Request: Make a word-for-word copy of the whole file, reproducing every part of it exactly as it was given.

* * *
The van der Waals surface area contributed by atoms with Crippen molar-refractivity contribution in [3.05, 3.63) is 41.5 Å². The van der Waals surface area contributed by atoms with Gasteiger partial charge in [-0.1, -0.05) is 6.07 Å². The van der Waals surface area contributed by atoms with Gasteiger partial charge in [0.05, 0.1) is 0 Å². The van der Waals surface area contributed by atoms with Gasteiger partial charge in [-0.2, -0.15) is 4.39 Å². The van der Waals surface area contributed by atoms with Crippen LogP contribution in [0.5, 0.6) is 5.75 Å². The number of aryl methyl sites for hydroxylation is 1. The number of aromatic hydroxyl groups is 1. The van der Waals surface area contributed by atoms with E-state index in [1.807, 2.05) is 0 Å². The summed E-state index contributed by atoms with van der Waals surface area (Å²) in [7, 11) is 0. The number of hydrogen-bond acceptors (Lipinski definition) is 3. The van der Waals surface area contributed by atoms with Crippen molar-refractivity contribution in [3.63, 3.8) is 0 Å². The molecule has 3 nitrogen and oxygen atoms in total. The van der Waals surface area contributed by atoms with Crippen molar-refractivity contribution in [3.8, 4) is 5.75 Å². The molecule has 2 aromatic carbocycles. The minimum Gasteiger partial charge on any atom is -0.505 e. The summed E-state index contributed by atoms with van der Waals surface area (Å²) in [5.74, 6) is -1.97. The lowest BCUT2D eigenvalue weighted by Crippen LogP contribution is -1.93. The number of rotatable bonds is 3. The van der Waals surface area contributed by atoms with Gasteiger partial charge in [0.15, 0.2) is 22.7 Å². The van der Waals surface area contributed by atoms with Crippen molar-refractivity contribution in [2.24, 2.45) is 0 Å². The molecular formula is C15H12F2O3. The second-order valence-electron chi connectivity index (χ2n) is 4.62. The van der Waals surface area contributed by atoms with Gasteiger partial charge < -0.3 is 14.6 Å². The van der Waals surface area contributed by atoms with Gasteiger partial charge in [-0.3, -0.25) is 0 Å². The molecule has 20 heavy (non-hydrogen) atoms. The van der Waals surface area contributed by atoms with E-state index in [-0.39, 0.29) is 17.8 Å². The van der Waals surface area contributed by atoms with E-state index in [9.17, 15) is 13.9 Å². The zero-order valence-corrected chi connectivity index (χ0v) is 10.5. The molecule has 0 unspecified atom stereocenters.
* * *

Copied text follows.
The van der Waals surface area contributed by atoms with Crippen molar-refractivity contribution in [3.05, 3.63) is 41.5 Å². The van der Waals surface area contributed by atoms with Gasteiger partial charge in [-0.1, -0.05) is 6.07 Å². The van der Waals surface area contributed by atoms with Gasteiger partial charge in [0.05, 0.1) is 0 Å². The van der Waals surface area contributed by atoms with Gasteiger partial charge in [-0.2, -0.15) is 4.39 Å². The van der Waals surface area contributed by atoms with Crippen LogP contribution in [0.5, 0.6) is 5.75 Å². The number of aryl methyl sites for hydroxylation is 1. The number of aromatic hydroxyl groups is 1. The van der Waals surface area contributed by atoms with E-state index in [1.807, 2.05) is 0 Å². The summed E-state index contributed by atoms with van der Waals surface area (Å²) in [7, 11) is 0. The number of hydrogen-bond acceptors (Lipinski definition) is 3. The van der Waals surface area contributed by atoms with Crippen molar-refractivity contribution in [3.63, 3.8) is 0 Å². The molecule has 3 nitrogen and oxygen atoms in total. The van der Waals surface area contributed by atoms with Crippen molar-refractivity contribution in [3.8, 4) is 5.75 Å². The molecule has 2 aromatic carbocycles. The minimum Gasteiger partial charge on any atom is -0.505 e. The summed E-state index contributed by atoms with van der Waals surface area (Å²) in [5.74, 6) is -1.97. The lowest BCUT2D eigenvalue weighted by Crippen LogP contribution is -1.93. The number of rotatable bonds is 3. The van der Waals surface area contributed by atoms with Gasteiger partial charge in [0.15, 0.2) is 22.7 Å². The van der Waals surface area contributed by atoms with Crippen molar-refractivity contribution in [2.24, 2.45) is 0 Å². The molecular formula is C15H12F2O3. The second-order valence-electron chi connectivity index (χ2n) is 4.62. The van der Waals surface area contributed by atoms with Gasteiger partial charge < -0.3 is 14.6 Å². The van der Waals surface area contributed by atoms with Gasteiger partial charge in [-0.3, -0.25) is 0 Å². The molecule has 20 heavy (non-hydrogen) atoms. The van der Waals surface area contributed by atoms with E-state index in [-0.39, 0.29) is 17.8 Å². The van der Waals surface area contributed by atoms with E-state index in [9.17, 15) is 13.9 Å². The zero-order valence-corrected chi connectivity index (χ0v) is 10.5. The molecule has 0 unspecified atom stereocenters.